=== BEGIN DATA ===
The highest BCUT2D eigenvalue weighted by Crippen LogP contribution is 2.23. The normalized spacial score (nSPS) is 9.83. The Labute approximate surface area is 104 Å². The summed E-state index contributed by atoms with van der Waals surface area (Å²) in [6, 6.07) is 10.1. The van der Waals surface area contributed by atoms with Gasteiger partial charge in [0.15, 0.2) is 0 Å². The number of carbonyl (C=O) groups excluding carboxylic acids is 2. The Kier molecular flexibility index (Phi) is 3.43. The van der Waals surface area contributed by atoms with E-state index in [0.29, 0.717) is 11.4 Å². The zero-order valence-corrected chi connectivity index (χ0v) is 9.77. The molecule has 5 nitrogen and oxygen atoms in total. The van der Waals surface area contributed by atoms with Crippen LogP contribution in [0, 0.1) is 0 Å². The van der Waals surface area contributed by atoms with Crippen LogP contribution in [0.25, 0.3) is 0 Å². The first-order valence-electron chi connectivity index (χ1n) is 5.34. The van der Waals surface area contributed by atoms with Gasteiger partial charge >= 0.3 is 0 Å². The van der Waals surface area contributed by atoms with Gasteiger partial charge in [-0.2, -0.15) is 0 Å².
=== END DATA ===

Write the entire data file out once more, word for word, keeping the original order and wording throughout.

The highest BCUT2D eigenvalue weighted by Crippen LogP contribution is 2.23. The normalized spacial score (nSPS) is 9.83. The Labute approximate surface area is 104 Å². The summed E-state index contributed by atoms with van der Waals surface area (Å²) in [6, 6.07) is 10.1. The van der Waals surface area contributed by atoms with Gasteiger partial charge in [0.15, 0.2) is 0 Å². The number of carbonyl (C=O) groups excluding carboxylic acids is 2. The Kier molecular flexibility index (Phi) is 3.43. The van der Waals surface area contributed by atoms with E-state index in [0.29, 0.717) is 11.4 Å². The zero-order valence-corrected chi connectivity index (χ0v) is 9.77. The molecule has 5 nitrogen and oxygen atoms in total. The van der Waals surface area contributed by atoms with Crippen LogP contribution in [0, 0.1) is 0 Å². The van der Waals surface area contributed by atoms with Crippen LogP contribution in [0.25, 0.3) is 0 Å². The first-order valence-electron chi connectivity index (χ1n) is 5.34. The van der Waals surface area contributed by atoms with Gasteiger partial charge >= 0.3 is 0 Å². The van der Waals surface area contributed by atoms with Gasteiger partial charge in [-0.2, -0.15) is 0 Å².